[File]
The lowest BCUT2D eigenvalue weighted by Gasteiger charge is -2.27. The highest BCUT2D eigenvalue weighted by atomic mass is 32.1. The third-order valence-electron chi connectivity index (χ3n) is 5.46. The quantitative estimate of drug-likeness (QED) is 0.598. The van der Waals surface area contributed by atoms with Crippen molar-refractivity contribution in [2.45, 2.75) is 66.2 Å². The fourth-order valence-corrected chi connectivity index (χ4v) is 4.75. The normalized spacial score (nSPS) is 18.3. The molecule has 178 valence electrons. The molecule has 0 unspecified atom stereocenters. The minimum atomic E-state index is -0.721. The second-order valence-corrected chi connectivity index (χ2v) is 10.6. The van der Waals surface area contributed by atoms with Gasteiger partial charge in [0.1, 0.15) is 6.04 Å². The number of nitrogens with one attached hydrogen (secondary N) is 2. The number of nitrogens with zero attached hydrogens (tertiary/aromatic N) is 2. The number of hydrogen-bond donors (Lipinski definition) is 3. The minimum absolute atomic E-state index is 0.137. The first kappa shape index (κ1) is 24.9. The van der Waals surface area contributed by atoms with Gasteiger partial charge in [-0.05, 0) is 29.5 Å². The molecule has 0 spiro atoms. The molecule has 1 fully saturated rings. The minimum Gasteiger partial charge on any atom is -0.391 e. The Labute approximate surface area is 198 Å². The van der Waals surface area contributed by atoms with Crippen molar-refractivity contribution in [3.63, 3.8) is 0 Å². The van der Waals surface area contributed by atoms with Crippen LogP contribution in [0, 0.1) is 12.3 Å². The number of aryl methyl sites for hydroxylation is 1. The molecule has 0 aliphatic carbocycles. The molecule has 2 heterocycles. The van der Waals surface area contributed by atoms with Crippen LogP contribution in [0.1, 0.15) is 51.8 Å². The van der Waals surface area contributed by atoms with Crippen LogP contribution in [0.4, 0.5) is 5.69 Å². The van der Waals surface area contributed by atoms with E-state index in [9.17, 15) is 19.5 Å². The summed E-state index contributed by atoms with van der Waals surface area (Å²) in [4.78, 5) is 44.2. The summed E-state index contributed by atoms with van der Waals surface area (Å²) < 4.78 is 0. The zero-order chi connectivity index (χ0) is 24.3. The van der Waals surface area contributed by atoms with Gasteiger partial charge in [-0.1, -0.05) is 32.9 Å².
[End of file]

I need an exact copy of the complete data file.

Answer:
The lowest BCUT2D eigenvalue weighted by Gasteiger charge is -2.27. The highest BCUT2D eigenvalue weighted by atomic mass is 32.1. The third-order valence-electron chi connectivity index (χ3n) is 5.46. The quantitative estimate of drug-likeness (QED) is 0.598. The van der Waals surface area contributed by atoms with Crippen molar-refractivity contribution in [2.45, 2.75) is 66.2 Å². The fourth-order valence-corrected chi connectivity index (χ4v) is 4.75. The normalized spacial score (nSPS) is 18.3. The molecule has 178 valence electrons. The molecule has 0 unspecified atom stereocenters. The minimum atomic E-state index is -0.721. The second-order valence-corrected chi connectivity index (χ2v) is 10.6. The van der Waals surface area contributed by atoms with Gasteiger partial charge in [0.1, 0.15) is 6.04 Å². The number of nitrogens with one attached hydrogen (secondary N) is 2. The number of nitrogens with zero attached hydrogens (tertiary/aromatic N) is 2. The number of hydrogen-bond donors (Lipinski definition) is 3. The minimum absolute atomic E-state index is 0.137. The first kappa shape index (κ1) is 24.9. The van der Waals surface area contributed by atoms with Gasteiger partial charge in [-0.05, 0) is 29.5 Å². The molecule has 0 spiro atoms. The molecule has 1 fully saturated rings. The minimum Gasteiger partial charge on any atom is -0.391 e. The Labute approximate surface area is 198 Å². The van der Waals surface area contributed by atoms with Crippen molar-refractivity contribution in [3.63, 3.8) is 0 Å². The van der Waals surface area contributed by atoms with Crippen LogP contribution in [0, 0.1) is 12.3 Å². The number of aryl methyl sites for hydroxylation is 1. The molecule has 0 aliphatic carbocycles. The molecule has 2 heterocycles. The van der Waals surface area contributed by atoms with Crippen LogP contribution in [0.1, 0.15) is 51.8 Å². The van der Waals surface area contributed by atoms with Crippen LogP contribution in [0.4, 0.5) is 5.69 Å². The van der Waals surface area contributed by atoms with E-state index in [9.17, 15) is 19.5 Å². The summed E-state index contributed by atoms with van der Waals surface area (Å²) in [4.78, 5) is 44.2. The summed E-state index contributed by atoms with van der Waals surface area (Å²) < 4.78 is 0. The zero-order chi connectivity index (χ0) is 24.3. The van der Waals surface area contributed by atoms with Gasteiger partial charge in [-0.1, -0.05) is 32.9 Å².